Wednesday, August 17, 2022

Big party schisms lead to a dead end

Big party schisms lead to a dead end

From Terence Netto

Two political developments in recent days underscore the point that schisms in major political parties, accompanied by departures from the fold of the schismatics, lead to a dead end.

Zuraida Kamaruddin left PKR for Bersatu in 2020 after a long struggle in PKR to gain space and autonomy under the stifling autocracy of Rafizi Ramli.

She chose to follow Rafizi’s nemesis, Azmin Ali’s departure for Bersatu.

There she soon discovered that the latter cared little for her concerns for the unease of her large contingent of non-Malay supporters within the race-based Bersatu.

This led her to form Parti Bangsa Malaysia (PBM) towards the end of 2021, to accommodate this contingent.

Several months after that move she applied for PBM to join Barisan Nasional.

On Monday, BN kept PBM, and six other parties that have applied to join the longstanding coalition, on a waiting list that will supposedly refine the criteria for joining it.

In short, BN was saying that “yes” the seven applicants can join them but they must serve a waiting period of uncertain duration.

Meanwhile, Azmin, winner of a tough contest for the deputy president’s post in PKR against challenger Rafizi in 2018, has had his hopes of becoming deputy prime minister in Ismail Sabari Yaakob’s administration effectively stalled.

Azmin had led the walkout of 10 MPs from PKR in February 2020 to make common cause with Bersatu in forming a new government that ended Pakatan Harapan’s reign as federal governors at just 22 months.

At least if he had wound up as DPM to Sabri, one could say that his bolt from the PKR stable had led to a high position on the totem pole of national political leadership.

It is believed that Umno is blocking his rise to that position and Ismail has no choice but to acquiesce, although Ismail had apparently agreed to appoint a Bersatu candidate to the DPM’s post.

Both Azmin and Zuraida now find that their departures from the PKR fold have been on a hiding to nothing.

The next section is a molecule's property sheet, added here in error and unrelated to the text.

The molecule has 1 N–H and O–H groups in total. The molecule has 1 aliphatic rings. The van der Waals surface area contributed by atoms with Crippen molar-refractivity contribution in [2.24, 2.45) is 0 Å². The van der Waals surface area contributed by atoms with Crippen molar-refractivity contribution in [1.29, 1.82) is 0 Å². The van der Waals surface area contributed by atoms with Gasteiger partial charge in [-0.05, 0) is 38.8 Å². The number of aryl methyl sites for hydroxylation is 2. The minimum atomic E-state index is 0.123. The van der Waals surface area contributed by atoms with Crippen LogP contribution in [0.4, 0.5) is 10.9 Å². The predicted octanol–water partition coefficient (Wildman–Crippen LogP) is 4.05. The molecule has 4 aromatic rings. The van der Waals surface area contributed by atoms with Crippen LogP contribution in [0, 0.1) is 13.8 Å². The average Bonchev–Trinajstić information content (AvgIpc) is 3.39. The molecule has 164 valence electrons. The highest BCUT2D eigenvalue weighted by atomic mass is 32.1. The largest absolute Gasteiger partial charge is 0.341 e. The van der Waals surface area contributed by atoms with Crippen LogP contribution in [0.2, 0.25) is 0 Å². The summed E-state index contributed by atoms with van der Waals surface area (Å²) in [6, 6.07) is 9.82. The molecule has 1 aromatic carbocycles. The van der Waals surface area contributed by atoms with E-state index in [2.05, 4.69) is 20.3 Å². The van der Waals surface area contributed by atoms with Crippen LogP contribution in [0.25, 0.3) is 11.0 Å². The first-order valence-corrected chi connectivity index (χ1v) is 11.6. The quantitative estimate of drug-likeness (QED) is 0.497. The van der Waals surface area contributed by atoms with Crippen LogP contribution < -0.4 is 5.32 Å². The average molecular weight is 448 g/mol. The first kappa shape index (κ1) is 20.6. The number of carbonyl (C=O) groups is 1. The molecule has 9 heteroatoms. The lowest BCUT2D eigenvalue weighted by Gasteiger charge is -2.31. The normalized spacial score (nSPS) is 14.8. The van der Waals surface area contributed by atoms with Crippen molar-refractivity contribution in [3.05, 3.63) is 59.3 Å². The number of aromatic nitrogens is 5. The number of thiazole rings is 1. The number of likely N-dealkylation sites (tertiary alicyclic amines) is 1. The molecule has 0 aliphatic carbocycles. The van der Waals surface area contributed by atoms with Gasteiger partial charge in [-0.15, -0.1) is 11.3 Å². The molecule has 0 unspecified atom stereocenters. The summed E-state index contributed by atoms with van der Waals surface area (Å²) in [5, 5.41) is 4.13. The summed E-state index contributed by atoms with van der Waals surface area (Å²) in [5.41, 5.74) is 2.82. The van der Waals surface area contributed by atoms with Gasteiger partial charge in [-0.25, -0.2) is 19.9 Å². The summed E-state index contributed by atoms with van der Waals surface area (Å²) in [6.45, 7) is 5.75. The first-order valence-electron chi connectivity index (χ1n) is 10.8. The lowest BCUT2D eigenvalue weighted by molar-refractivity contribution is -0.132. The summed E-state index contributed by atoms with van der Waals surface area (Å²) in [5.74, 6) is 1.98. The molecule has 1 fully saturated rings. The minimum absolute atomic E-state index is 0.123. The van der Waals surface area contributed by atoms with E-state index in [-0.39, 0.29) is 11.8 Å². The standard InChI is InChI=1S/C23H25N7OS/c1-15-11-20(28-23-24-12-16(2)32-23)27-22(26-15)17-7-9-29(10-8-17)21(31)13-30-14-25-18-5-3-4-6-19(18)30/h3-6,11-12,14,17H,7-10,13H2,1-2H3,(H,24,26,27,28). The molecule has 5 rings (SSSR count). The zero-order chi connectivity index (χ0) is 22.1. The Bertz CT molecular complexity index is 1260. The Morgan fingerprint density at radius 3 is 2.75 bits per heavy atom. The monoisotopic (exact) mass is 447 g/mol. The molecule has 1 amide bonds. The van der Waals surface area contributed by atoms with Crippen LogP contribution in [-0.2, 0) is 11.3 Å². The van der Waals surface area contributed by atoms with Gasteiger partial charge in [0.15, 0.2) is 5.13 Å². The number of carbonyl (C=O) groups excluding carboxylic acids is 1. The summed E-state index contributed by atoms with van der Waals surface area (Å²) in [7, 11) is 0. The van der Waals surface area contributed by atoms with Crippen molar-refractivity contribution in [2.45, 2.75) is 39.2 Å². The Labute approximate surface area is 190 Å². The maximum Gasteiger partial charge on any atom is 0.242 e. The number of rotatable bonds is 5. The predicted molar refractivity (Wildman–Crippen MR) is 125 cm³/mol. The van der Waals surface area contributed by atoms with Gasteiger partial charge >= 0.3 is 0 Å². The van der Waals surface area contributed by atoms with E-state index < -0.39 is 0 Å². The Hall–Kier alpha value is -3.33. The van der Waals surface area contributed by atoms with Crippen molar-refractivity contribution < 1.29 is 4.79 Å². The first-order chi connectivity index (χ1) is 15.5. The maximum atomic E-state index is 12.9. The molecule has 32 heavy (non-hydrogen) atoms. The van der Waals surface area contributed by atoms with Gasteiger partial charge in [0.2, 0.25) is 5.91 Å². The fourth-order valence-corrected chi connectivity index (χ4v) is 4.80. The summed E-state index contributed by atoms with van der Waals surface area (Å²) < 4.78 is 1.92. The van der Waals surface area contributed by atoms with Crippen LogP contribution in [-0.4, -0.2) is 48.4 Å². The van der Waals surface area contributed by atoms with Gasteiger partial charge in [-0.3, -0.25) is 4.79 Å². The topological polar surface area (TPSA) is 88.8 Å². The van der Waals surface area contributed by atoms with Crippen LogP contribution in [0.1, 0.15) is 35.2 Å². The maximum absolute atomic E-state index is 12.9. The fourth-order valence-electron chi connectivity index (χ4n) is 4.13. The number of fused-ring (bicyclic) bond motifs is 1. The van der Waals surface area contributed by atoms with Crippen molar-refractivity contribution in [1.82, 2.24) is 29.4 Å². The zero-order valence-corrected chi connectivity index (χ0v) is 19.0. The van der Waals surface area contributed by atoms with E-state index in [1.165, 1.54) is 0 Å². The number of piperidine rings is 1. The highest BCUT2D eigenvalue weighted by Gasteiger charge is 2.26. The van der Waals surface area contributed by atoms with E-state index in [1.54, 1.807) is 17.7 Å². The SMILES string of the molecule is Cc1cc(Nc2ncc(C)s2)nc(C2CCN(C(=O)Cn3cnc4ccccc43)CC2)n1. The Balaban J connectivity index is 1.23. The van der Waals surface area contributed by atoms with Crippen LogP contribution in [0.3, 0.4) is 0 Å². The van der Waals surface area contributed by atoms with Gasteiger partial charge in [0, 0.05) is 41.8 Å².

Could their positions have been better if they had stayed on in PKR?

It can be argued it could not be worse, because now both are left high and dry in the positions they presently inhabit, and are saddled with the reputation of being traitors.

Compare their positions with that of two PKR stalwarts who were sympathetic to them in their struggles with Rafizi but chose not to join the cavalcade that decamped for Bersatu in February 2020.

Tian Chua and Sivarasa Rasiah loathe Rafizi but knew better than to join the caravan to Bersatu.

Tian Chua has been defeated for the divisional leadership in his bailiwick of Batu by the very person who he supported to take his place as MP for the constituency in the 2018 general election, P Prabakaran.

But he is still in the party, down but not out, as he put it after losing to Prabakaran in the PKR internal polls in May.

Sivarasa, the MP for Sungai Buloh, beat off a challenge to his PKR divisional leadership of the constituency, and is included in a committee to prepare the party for fast approaching GE15.

Both are on the margins of PKR, as different to the vital centre they inhabited in the long years of their residence in the party.

Marginalised though, their reputations, more importantly, are intact. That’s gold.

Which is far more than you can say for former PKR long stayers, Azmin and Zuraida.

Their reputations are shot and their prospects of upward mobility are stalled.

An embattled position in PKR would have been better than the dead end they now face.

Terence Netto is a senior journalist and an FMT reader.

1 comment:

  1. I, for one believe Zuraida and main belakang deserve to be where they are now.